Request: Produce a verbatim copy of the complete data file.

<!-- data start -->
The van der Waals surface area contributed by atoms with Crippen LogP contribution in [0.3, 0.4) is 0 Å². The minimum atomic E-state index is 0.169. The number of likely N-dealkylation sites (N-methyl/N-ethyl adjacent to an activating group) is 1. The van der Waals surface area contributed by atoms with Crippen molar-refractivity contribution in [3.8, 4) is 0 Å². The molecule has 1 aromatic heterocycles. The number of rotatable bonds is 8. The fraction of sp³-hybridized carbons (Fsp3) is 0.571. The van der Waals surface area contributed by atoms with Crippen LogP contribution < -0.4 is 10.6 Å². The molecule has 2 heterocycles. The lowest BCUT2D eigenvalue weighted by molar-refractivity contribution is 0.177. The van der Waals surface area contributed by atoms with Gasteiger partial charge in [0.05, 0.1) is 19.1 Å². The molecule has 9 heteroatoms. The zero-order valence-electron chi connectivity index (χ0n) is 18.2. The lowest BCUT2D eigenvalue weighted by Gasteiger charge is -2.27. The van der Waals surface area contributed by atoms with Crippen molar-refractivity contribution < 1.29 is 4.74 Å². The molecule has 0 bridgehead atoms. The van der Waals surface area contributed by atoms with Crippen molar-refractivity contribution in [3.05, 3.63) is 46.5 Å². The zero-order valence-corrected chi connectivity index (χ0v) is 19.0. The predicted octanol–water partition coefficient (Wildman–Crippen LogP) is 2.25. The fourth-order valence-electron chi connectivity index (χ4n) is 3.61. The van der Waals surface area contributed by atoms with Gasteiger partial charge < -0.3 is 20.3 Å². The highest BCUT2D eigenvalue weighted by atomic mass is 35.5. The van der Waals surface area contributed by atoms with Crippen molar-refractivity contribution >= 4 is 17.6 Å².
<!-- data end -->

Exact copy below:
The van der Waals surface area contributed by atoms with Crippen LogP contribution in [0.3, 0.4) is 0 Å². The minimum atomic E-state index is 0.169. The number of likely N-dealkylation sites (N-methyl/N-ethyl adjacent to an activating group) is 1. The van der Waals surface area contributed by atoms with Crippen molar-refractivity contribution in [3.8, 4) is 0 Å². The molecule has 1 aromatic heterocycles. The number of rotatable bonds is 8. The fraction of sp³-hybridized carbons (Fsp3) is 0.571. The van der Waals surface area contributed by atoms with Crippen LogP contribution < -0.4 is 10.6 Å². The molecule has 2 heterocycles. The lowest BCUT2D eigenvalue weighted by molar-refractivity contribution is 0.177. The van der Waals surface area contributed by atoms with Gasteiger partial charge in [0.05, 0.1) is 19.1 Å². The molecule has 9 heteroatoms. The zero-order valence-electron chi connectivity index (χ0n) is 18.2. The lowest BCUT2D eigenvalue weighted by Gasteiger charge is -2.27. The van der Waals surface area contributed by atoms with Crippen molar-refractivity contribution < 1.29 is 4.74 Å². The molecule has 0 bridgehead atoms. The van der Waals surface area contributed by atoms with Crippen molar-refractivity contribution in [3.05, 3.63) is 46.5 Å². The zero-order valence-corrected chi connectivity index (χ0v) is 19.0. The predicted octanol–water partition coefficient (Wildman–Crippen LogP) is 2.25. The fourth-order valence-electron chi connectivity index (χ4n) is 3.61. The van der Waals surface area contributed by atoms with Gasteiger partial charge < -0.3 is 20.3 Å². The highest BCUT2D eigenvalue weighted by atomic mass is 35.5. The van der Waals surface area contributed by atoms with Crippen molar-refractivity contribution >= 4 is 17.6 Å².